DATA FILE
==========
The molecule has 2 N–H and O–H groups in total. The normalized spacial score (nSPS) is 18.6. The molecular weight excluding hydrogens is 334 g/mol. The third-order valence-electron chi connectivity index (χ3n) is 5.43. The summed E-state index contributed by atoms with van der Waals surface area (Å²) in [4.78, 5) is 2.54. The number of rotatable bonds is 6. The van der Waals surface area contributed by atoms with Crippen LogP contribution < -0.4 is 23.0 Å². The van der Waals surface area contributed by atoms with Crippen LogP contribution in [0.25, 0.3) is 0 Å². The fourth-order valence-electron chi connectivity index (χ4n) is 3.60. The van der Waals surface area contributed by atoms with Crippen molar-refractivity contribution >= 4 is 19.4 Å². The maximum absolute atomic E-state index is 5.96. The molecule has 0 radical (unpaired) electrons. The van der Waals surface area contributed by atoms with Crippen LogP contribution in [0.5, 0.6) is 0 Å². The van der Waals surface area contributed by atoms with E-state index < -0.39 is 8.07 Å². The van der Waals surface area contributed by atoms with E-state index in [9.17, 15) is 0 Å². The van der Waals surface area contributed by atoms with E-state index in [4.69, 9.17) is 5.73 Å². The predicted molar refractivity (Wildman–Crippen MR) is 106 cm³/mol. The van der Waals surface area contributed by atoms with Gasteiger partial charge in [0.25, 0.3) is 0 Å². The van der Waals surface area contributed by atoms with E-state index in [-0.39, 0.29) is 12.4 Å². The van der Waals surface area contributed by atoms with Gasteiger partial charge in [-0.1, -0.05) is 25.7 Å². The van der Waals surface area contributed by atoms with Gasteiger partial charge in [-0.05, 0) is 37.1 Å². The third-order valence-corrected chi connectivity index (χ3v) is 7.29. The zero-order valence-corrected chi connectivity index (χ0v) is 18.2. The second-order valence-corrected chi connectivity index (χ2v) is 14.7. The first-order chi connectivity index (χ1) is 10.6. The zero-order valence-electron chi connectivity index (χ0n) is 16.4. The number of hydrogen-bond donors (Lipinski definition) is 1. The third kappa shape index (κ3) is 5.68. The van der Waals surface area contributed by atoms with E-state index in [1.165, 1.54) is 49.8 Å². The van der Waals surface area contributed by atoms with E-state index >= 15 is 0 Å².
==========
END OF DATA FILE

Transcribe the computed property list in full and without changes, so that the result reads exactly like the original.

The molecule has 2 N–H and O–H groups in total. The normalized spacial score (nSPS) is 18.6. The molecular weight excluding hydrogens is 334 g/mol. The third-order valence-electron chi connectivity index (χ3n) is 5.43. The summed E-state index contributed by atoms with van der Waals surface area (Å²) in [4.78, 5) is 2.54. The number of rotatable bonds is 6. The van der Waals surface area contributed by atoms with Crippen LogP contribution < -0.4 is 23.0 Å². The van der Waals surface area contributed by atoms with Crippen LogP contribution in [0.25, 0.3) is 0 Å². The fourth-order valence-electron chi connectivity index (χ4n) is 3.60. The van der Waals surface area contributed by atoms with Crippen molar-refractivity contribution >= 4 is 19.4 Å². The maximum absolute atomic E-state index is 5.96. The molecule has 0 radical (unpaired) electrons. The van der Waals surface area contributed by atoms with Crippen LogP contribution in [0.5, 0.6) is 0 Å². The van der Waals surface area contributed by atoms with E-state index < -0.39 is 8.07 Å². The van der Waals surface area contributed by atoms with E-state index in [9.17, 15) is 0 Å². The van der Waals surface area contributed by atoms with E-state index in [4.69, 9.17) is 5.73 Å². The predicted molar refractivity (Wildman–Crippen MR) is 106 cm³/mol. The van der Waals surface area contributed by atoms with Gasteiger partial charge in [0.25, 0.3) is 0 Å². The van der Waals surface area contributed by atoms with E-state index in [-0.39, 0.29) is 12.4 Å². The van der Waals surface area contributed by atoms with Gasteiger partial charge in [-0.1, -0.05) is 25.7 Å². The van der Waals surface area contributed by atoms with Gasteiger partial charge in [-0.05, 0) is 37.1 Å². The third-order valence-corrected chi connectivity index (χ3v) is 7.29. The zero-order valence-corrected chi connectivity index (χ0v) is 18.2. The second-order valence-corrected chi connectivity index (χ2v) is 14.7. The first-order chi connectivity index (χ1) is 10.6. The zero-order valence-electron chi connectivity index (χ0n) is 16.4. The number of hydrogen-bond donors (Lipinski definition) is 1. The third kappa shape index (κ3) is 5.68. The van der Waals surface area contributed by atoms with E-state index in [1.165, 1.54) is 49.8 Å². The van der Waals surface area contributed by atoms with E-state index >= 15 is 0 Å².